Aikido Center of Atlanta

 

Frequently Asked Questions


How is Aikido different from judo, karate and other martial arts?
Aikido is purely defensive. We do not practice punching and kicking each other, nor do we have tournaments or competitions. All Aikido training is “hands on”, partner practice. Using evasive measures, we utilize the attackers’ own force to either throw or subdue him using a wide range of takedowns and joint manipulations.

Does it require great strength to be effective?
No. Because we don’t meet force with force, it is not necessary to be stronger than your assailant. Some of the most powerful Aikido practitioners are small in stature but strong in spirit. Aikido is practiced world wide by both men and women, adults and children.

What are the health benefits of Aikido practice?
Since Aikido does not rely on physical strength, our practice does not increase one’s muscle mass. However, the practice is excellent aerobic training and it enhances flexibility and stamina. We place great emphasis on   “centering”, learning to remain calm under pressure and controlling our “ki” energy. (“ki” is roughly translated as life force. In China it is called “chi” and in  the yoga systems of India, it is known as “prana”.) This energy can be cultivated and strengthened through serious practice well into the practitioners’ senior years. Some of the most powerful Aikidoka are elderly and small in stature.

If there are no competitions, how does one gauge their progress and proficiency in the art?
Because Aikido is purely defensive, competition is impossible. In addition, many of our techniques would not be allowed in competition for safety reasons. While Aikido holds to a non-violent ethic, the techniques can be quite devastating to an attacker whose intent is to kill or maim the practitioner. Practicing some of our most powerful techniques with a partner who resists or attempts to thwart the technique could have serious consequences. During tests, demonstrations and regular practice, more advanced students frequently must perform against up to five attackers. There are no rules and one’s ability to remain calm under pressure is severely put to the test.

What about rank?
As charter members of the USAF, we subscribe the their standardized ranking system. For adults, there are six white belt or “kyu” ranks, each with specified requirements. These tests are administered by the Instructors of the Aikido Center several times per year. Black Belt (Dan) ranks are awarded by the Shihan (master level) Instructors of the USAF and approved by Hombu Dojo and Ueshiba Moriteru Sensei, Tokyo , Japan. Rank is not easy to obtain in our system. It takes a minimum of seven years to reach the first level of black belt. There are ten degrees of black belt with tenth degree being virtually un-attainable. (For example, our two top ranked instructors have each been practicing for over thirty years and have reached the rank of sixth dan. Until recently, this level of achievement was unheard of outside of Japan.)

Children must pass through a series of ten extra ranks before being allowed into the kyu ranks. They are awarded colored belts as a motivational tool. There are no children black belts in our system.

There is a lot of bowing and other seemingly ritual behavior. Is Aikido a religion?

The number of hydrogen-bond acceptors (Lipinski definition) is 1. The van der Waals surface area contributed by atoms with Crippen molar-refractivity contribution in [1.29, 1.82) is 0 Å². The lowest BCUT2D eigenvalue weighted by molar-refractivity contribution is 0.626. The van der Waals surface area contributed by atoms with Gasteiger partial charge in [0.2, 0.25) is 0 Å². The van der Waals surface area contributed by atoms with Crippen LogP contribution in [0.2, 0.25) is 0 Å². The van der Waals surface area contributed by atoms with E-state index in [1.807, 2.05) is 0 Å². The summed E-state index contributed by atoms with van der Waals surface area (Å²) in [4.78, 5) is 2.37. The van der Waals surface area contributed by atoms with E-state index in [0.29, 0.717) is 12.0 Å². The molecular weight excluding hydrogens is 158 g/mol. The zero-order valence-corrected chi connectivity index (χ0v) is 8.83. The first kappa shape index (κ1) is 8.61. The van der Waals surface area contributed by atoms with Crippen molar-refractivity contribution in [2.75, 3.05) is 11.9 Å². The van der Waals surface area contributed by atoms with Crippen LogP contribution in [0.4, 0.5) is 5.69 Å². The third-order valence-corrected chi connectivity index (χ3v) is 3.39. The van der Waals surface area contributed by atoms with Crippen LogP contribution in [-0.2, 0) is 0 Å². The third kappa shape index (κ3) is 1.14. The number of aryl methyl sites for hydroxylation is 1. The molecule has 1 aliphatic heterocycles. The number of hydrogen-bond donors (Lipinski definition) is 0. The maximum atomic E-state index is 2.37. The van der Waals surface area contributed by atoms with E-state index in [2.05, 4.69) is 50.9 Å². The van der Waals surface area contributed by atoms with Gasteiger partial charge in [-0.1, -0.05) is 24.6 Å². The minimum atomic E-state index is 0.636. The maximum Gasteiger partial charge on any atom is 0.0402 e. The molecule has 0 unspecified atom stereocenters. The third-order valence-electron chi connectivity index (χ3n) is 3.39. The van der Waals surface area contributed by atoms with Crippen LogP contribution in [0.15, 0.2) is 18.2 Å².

No. People of all faiths and belief systems practice Aikido. Our current membership includes Buddhists, Jews, Muslims and Southern Baptists. The ritual of bowing is simply a traditional Japanese way of showing respect for ones’ partners, teachers and those in the past whose efforts made our practice possible.

Do you offer beginners course?
No, new students may begin training at any time. We have found through years of experience that grouping all of our new students together inhibits rather than enhances their progress. When a new person joins us, they are paired up with a senior student who acts as a mentor, taking the beginner aside and working with them individually until the new person can be integrated safely into the class. Aikido is not easy to learn. Your body will be asked to do things it has never done before so we strongly suggest that you commit to at least three months of practice when you first begin. Aikido is a “path” or way of life, not just a series of “tricks” to be learned in “ten easy lessons”. Those who stick with it, however, reap remarkable benefits in their daily lives.

Can families train together?
Yes. While we do not allow children into our adult classes, parents are allowed to train in the childrens’ classes.

How many classes am I allowed to attend?
As many as you can stand! We offer adult classes seven days per week and all adult students are welcome in all classes. Therefore, you can set you own schedule and attend as often as you like. Like anything else, the more frequently you train, the faster you will progress but we encourage students to take a long term approach to their practice. Most people practice two or three times per week.

Who are the Instructors and what are their qualifications?
Because we are one of the oldest Aikido schools in the nation, we are fortunate to have many high ranking members/instructors. All of our Instructors are unpaid volunteers with many years of experience. See our Instructors’ bios for more info.

How much does it cost to join?
The dues are $95 per month for adults, $45 for each additional family member. Childrens’ dues are $85 for the first child and $40 for each sibling. See our dues page for specifics.

If you have further questions, we encourage you call our Chief Instructor, George Kennedy during business hours at 770-449-6333